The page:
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The Effect of Gingko Biloba on ADD/ADHD

by
author image Charlotte Waterworth
Based in London, Charlotte Waterworth has been writing about health since 2000. Her work has appeared in trade magazines, including "Independent Community Pharmacist," "Pharmafocus," "Current Drug Discovery" and "Hospital Healthcare Europe." She is a member of the European Medical Writers Association. She holds an honors Bachelor of Science in biochemistry and a doctoral degree in gene therapy, both from Cardiff University.
The Effect of Gingko Biloba on ADD/ADHD
A middle-aged couple look at ginko leaves in a tree walk. Photo Credit XiXinXing/XiXinXing/Getty Images

Attention-deficit hyperactivity disorder, more commonly known as ADHD, is a behavioral disorder characterized by concentration difficulties and hyperactivity. People with attention-deficit disorder, or ADD, also have problems concentrating, but don't suffer from hyperactivity. Both conditions commonly occur in childhood, but they also can occur in adults. ADHD and ADD are usually treated with behavioral therapy and medicines that boost the production of certain brain chemicals. The herb ginkgo may improve mental sharpness, according to the University of Maryland Medical Center, or UMMC, but evidence to prove it is an effective treatment for ADHD and ADD is lacking. Talk with your doctor before using this herb.

Properties and Potential Benefits

Ginkgo biloba is one of the world's oldest species of tree. Its leaves are used to make herbal remedies for a number of conditions, including asthma, cardiovascular disease, stress and hearing loss. The UMMC website adds that it is sometimes included in botanical treatments for ADHD. It contains a host of biologically active compounds, including flavonoids, phenols and alkaloids. However, two constituents known as bilobalide and ginkgolides likely confer this herb's therapeutic effects, according to the Memorial Sloan-Kettering Cancer Center.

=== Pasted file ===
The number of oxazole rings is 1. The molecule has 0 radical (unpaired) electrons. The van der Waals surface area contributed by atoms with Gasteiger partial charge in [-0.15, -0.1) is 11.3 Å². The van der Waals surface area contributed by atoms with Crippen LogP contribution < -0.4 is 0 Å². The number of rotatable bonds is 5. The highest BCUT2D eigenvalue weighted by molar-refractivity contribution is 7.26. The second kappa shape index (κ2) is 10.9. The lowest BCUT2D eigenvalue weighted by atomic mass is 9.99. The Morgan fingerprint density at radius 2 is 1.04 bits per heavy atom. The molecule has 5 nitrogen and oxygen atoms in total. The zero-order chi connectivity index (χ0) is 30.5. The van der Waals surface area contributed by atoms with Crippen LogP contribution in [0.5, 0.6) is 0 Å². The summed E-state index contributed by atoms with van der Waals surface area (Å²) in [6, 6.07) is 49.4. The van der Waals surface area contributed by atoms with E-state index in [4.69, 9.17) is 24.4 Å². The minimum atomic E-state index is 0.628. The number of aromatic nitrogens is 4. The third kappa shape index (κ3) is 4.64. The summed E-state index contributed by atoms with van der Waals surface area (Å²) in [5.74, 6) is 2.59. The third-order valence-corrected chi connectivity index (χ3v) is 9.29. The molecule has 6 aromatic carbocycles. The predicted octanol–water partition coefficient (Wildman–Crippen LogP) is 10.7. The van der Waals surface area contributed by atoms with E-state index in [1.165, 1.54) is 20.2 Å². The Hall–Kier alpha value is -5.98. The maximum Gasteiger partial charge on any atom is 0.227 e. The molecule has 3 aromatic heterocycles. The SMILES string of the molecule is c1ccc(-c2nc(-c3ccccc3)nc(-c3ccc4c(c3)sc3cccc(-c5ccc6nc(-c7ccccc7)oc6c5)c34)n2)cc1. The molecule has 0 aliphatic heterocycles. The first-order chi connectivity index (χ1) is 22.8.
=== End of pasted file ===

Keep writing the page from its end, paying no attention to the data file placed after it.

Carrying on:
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Efficacy

Studies examining the role of ginkgo biloba in the treatment of ADHD and ADD are limited. The results of a small clinical study published in the January 2010 issue of "Phytotherapy Research" show that ginkgo improves inattention and immaturity factors in patients with attention-deficit disorder. However, the study only included six patients. The results of the study published in the May 2001 issue of the "Journal of Psychiatry & Neuroscience" show that ginkgo biloba improves symptoms of ADHD in children aged 3 to 17 years. However, ginkgo biloba was combined with American ginseng, so it is difficult to say whether ginkgo has the same effect when used alone.

Administration

Ginkgo biloba may be taken as tea, herbal tincture, capsules or tablets. Guidance regarding the amount needed to alleviate symptoms of ADHD and ADD are lacking, but RxList states that taking 120 mg to 600 mg daily may help to improve cognitive function in healthy young people. Bear in mind that this is only a guideline. The required dose may depend on other factors, such as age and overall health. Get further advice from your pharmacist or doctor.

Considerations

RxList states that appropriate ginkgo use is likely safe for most people, but it adds that it may cause side effects that include dizziness, headache, constipation and stomach upset. Do not use this herb if you have a bleeding disorder as it may have anticoagulant effects and increase the risk of bruising and bleeding. Its use also is contraindicated in seizure disorders. It may interact with, or heighten the effects of, other drugs you may be taking, including anticoagulants and the antidepressant fluoxetine.

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References

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